Hulu price drop

Good news for anyone who may have been on the fence about subscribing to Hulu: in a bid to lure new subscribers, the streaming service has now lowered its base-level service price to $5.99 per month for new and returning subscribers for the first year. Will that be enough to convince you to shell out a few bucks a month to watch The Handmaid’s Tale?

Variety has a report about the latest price decrease, which happens to come on the heels of Netflix raising its prices for its mid- and high-tier plans just a few days ago. Hulu claims they’re introducing this price drop now to capitalize on the fall TV season, but I have a feeling they’re savvy enough to have done this purposefully in the wake of Netflix’s announcement just to take an extra little jab at one of its biggest competitors. (Netflix is probably still stinging from Hulu winning an Emmy for Outstanding Drama Series for The Handmaid’s Tale, marking the first time a streaming service has brought home that coveted prize.)

Again, Hulu’s price drop is only for its entry-level plan, which includes commercials. But if you despise watching advertising, they also offer a $12 monthly plan for a commercial-free tier or a $40 monthly live TV plan that also gives subscribers access to its library of original series. But $5.99 per month is a pretty solid value for the content subscribers will have access to, because Hulu’s been busy making some big moves lately. They recently acquired nearly 3,000 episodes of shows like M*A*S*H, NYPD Blue, How I Met Your Mother, Bones, Glee, and more from 20th Century Fox; they’re tapping in to the ever-popular ’90s nostalgia by bringing classic TGIF shows like Home Improvement and Boy Meets World to their streaming library; they’re breaking into the superhero genre with their original Marvel show The Runaways; and they’re cresting the wave of positive buzz from It by providing a new Stephen King series called Castle Rock that includes characters and locations from the sprawling multiverse of King’s novels and film adaptations.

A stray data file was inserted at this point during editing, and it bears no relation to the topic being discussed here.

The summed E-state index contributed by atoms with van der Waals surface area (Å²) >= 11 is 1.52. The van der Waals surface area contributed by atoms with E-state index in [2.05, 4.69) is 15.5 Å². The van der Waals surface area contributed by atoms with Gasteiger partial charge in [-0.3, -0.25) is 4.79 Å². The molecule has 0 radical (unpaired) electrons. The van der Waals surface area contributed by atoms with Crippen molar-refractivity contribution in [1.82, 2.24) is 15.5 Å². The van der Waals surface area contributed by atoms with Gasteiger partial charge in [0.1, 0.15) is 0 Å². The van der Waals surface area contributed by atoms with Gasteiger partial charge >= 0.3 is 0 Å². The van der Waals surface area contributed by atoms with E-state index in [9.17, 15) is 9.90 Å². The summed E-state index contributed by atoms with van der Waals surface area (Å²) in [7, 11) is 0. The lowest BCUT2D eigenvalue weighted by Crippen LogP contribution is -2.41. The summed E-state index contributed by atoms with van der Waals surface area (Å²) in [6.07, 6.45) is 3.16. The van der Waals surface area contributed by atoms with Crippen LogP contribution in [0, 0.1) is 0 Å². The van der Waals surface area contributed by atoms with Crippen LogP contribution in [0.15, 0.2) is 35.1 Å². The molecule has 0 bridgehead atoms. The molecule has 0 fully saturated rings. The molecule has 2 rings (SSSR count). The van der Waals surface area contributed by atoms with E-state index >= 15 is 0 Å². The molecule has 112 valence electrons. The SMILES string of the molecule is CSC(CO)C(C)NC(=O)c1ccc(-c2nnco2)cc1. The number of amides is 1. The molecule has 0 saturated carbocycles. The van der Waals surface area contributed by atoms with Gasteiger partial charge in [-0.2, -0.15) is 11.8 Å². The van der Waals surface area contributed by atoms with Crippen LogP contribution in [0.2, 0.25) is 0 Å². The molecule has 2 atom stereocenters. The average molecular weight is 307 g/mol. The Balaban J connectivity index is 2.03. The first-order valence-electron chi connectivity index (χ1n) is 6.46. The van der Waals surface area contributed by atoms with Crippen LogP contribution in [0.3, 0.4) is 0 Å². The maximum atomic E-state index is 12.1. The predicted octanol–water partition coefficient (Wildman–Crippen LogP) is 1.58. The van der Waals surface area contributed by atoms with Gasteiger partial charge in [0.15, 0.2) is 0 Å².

As Netflix continues to churn out loads of original content, Hulu is still looking to stay competitive in that department – but The Handmaid’s Tale is currently their biggest hit. Loading up on beloved programming seems like a smart move in the short term, but that’s a temporary fix. They’re going to need to step it up to compete in the long run, but in the meantime, this price drop may be enough to get people on board for a year until the $5.99 price reverts to the regular $7.99, and at that point, many people will have either gotten used to using the service regularly or will be too lazy to cancel it. We’re approaching a TV subscription tipping point, and one of these days, consumers will have some serious decisions to make about which services they value the most. But until then, the sides are doing whatever they can to build loyalty early so they’ll have their own armies in the great streaming wars to come.

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